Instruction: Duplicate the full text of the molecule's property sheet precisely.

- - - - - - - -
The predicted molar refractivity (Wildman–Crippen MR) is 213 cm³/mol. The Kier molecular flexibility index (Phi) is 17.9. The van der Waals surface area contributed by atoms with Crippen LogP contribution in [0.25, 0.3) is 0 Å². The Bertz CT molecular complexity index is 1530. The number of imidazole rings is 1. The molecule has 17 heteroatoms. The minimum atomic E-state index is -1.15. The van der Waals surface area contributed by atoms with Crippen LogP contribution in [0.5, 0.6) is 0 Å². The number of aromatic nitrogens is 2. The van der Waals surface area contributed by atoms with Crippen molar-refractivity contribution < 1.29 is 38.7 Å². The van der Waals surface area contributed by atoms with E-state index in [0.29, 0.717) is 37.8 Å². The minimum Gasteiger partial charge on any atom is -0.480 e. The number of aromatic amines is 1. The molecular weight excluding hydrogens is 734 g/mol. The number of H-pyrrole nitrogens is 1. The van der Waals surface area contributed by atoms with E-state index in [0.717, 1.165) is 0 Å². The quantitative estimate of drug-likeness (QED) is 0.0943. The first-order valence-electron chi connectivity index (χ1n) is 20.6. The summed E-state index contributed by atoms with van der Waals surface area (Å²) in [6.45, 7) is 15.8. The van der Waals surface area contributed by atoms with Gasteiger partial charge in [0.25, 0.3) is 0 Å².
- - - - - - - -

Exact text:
The predicted molar refractivity (Wildman–Crippen MR) is 213 cm³/mol. The Kier molecular flexibility index (Phi) is 17.9. The van der Waals surface area contributed by atoms with Crippen LogP contribution in [0.25, 0.3) is 0 Å². The Bertz CT molecular complexity index is 1530. The number of imidazole rings is 1. The molecule has 17 heteroatoms. The minimum atomic E-state index is -1.15. The van der Waals surface area contributed by atoms with Crippen LogP contribution in [0.5, 0.6) is 0 Å². The number of aromatic nitrogens is 2. The van der Waals surface area contributed by atoms with Crippen molar-refractivity contribution < 1.29 is 38.7 Å². The van der Waals surface area contributed by atoms with E-state index in [0.29, 0.717) is 37.8 Å². The minimum Gasteiger partial charge on any atom is -0.480 e. The number of aromatic amines is 1. The molecular weight excluding hydrogens is 734 g/mol. The number of H-pyrrole nitrogens is 1. The van der Waals surface area contributed by atoms with E-state index in [0.717, 1.165) is 0 Å². The quantitative estimate of drug-likeness (QED) is 0.0943. The first-order valence-electron chi connectivity index (χ1n) is 20.6. The summed E-state index contributed by atoms with van der Waals surface area (Å²) in [6.45, 7) is 15.8. The van der Waals surface area contributed by atoms with Gasteiger partial charge in [0.25, 0.3) is 0 Å².